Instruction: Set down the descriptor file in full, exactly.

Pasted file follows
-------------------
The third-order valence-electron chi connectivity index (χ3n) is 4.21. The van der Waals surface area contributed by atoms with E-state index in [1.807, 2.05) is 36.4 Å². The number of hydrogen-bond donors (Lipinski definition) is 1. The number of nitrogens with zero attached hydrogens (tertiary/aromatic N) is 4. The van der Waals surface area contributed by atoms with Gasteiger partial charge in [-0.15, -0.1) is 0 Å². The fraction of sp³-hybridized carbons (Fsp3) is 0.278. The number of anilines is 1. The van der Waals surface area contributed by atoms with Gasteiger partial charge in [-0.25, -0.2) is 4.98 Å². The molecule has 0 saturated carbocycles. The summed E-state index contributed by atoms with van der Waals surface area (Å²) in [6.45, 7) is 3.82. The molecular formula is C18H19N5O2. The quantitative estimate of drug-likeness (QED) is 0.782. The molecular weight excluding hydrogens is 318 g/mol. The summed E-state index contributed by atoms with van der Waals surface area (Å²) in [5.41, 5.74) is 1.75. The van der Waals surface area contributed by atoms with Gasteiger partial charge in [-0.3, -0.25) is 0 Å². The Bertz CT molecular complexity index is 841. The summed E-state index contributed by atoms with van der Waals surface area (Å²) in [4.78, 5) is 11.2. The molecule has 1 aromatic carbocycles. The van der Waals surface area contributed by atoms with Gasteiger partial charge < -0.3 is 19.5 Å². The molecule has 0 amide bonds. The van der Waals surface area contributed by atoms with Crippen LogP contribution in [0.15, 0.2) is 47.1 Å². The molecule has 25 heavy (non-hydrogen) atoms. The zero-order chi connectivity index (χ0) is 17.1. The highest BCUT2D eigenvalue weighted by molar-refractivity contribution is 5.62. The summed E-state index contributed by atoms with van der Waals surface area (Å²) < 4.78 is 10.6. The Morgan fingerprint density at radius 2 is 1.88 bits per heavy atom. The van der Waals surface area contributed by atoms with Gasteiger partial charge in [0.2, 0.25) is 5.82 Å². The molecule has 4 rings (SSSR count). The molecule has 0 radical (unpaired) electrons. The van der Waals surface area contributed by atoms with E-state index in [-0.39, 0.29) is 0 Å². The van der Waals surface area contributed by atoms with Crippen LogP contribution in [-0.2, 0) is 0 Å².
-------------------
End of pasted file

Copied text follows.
The third-order valence-electron chi connectivity index (χ3n) is 4.21. The van der Waals surface area contributed by atoms with E-state index in [1.807, 2.05) is 36.4 Å². The number of hydrogen-bond donors (Lipinski definition) is 1. The number of nitrogens with zero attached hydrogens (tertiary/aromatic N) is 4. The van der Waals surface area contributed by atoms with Gasteiger partial charge in [-0.15, -0.1) is 0 Å². The fraction of sp³-hybridized carbons (Fsp3) is 0.278. The number of anilines is 1. The van der Waals surface area contributed by atoms with Gasteiger partial charge in [-0.25, -0.2) is 4.98 Å². The molecule has 0 saturated carbocycles. The summed E-state index contributed by atoms with van der Waals surface area (Å²) in [6.45, 7) is 3.82. The molecular formula is C18H19N5O2. The quantitative estimate of drug-likeness (QED) is 0.782. The molecular weight excluding hydrogens is 318 g/mol. The summed E-state index contributed by atoms with van der Waals surface area (Å²) in [5.41, 5.74) is 1.75. The van der Waals surface area contributed by atoms with Gasteiger partial charge in [-0.3, -0.25) is 0 Å². The Bertz CT molecular complexity index is 841. The summed E-state index contributed by atoms with van der Waals surface area (Å²) in [4.78, 5) is 11.2. The molecule has 1 aromatic carbocycles. The van der Waals surface area contributed by atoms with Gasteiger partial charge < -0.3 is 19.5 Å². The molecule has 0 amide bonds. The van der Waals surface area contributed by atoms with Crippen LogP contribution in [0.15, 0.2) is 47.1 Å². The molecule has 25 heavy (non-hydrogen) atoms. The zero-order chi connectivity index (χ0) is 17.1. The highest BCUT2D eigenvalue weighted by molar-refractivity contribution is 5.62. The summed E-state index contributed by atoms with van der Waals surface area (Å²) < 4.78 is 10.6. The Morgan fingerprint density at radius 2 is 1.88 bits per heavy atom. The van der Waals surface area contributed by atoms with Gasteiger partial charge in [0.2, 0.25) is 5.82 Å². The molecule has 4 rings (SSSR count). The molecule has 0 radical (unpaired) electrons. The van der Waals surface area contributed by atoms with E-state index in [-0.39, 0.29) is 0 Å². The van der Waals surface area contributed by atoms with Crippen LogP contribution in [-0.2, 0) is 0 Å².